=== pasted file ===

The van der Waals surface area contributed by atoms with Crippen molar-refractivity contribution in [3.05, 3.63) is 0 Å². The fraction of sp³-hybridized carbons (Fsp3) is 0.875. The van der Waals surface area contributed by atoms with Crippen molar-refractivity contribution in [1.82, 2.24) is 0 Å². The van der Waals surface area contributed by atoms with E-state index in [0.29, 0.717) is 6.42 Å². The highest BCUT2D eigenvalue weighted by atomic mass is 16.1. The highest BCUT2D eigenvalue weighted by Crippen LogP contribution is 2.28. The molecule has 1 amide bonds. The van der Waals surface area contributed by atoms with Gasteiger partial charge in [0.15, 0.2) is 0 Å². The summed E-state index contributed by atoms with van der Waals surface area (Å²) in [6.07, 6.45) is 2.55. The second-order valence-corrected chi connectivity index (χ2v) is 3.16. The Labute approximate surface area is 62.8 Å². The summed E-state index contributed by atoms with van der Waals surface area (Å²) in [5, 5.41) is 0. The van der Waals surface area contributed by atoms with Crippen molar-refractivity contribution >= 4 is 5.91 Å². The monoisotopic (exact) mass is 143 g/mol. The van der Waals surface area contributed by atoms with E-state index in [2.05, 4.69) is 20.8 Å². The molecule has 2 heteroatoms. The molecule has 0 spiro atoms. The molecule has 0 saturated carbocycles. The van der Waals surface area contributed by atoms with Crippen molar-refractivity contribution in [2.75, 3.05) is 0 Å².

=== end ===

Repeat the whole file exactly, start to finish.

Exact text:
The van der Waals surface area contributed by atoms with Crippen molar-refractivity contribution in [3.05, 3.63) is 0 Å². The fraction of sp³-hybridized carbons (Fsp3) is 0.875. The van der Waals surface area contributed by atoms with Crippen molar-refractivity contribution in [1.82, 2.24) is 0 Å². The van der Waals surface area contributed by atoms with E-state index in [0.29, 0.717) is 6.42 Å². The highest BCUT2D eigenvalue weighted by atomic mass is 16.1. The highest BCUT2D eigenvalue weighted by Crippen LogP contribution is 2.28. The molecule has 1 amide bonds. The van der Waals surface area contributed by atoms with Gasteiger partial charge in [0.15, 0.2) is 0 Å². The summed E-state index contributed by atoms with van der Waals surface area (Å²) in [6.07, 6.45) is 2.55. The second-order valence-corrected chi connectivity index (χ2v) is 3.16. The Labute approximate surface area is 62.8 Å². The summed E-state index contributed by atoms with van der Waals surface area (Å²) in [5, 5.41) is 0. The van der Waals surface area contributed by atoms with Crippen molar-refractivity contribution >= 4 is 5.91 Å². The monoisotopic (exact) mass is 143 g/mol. The van der Waals surface area contributed by atoms with E-state index in [2.05, 4.69) is 20.8 Å². The molecule has 2 heteroatoms. The molecule has 0 spiro atoms. The molecule has 0 saturated carbocycles. The van der Waals surface area contributed by atoms with Crippen molar-refractivity contribution in [2.75, 3.05) is 0 Å².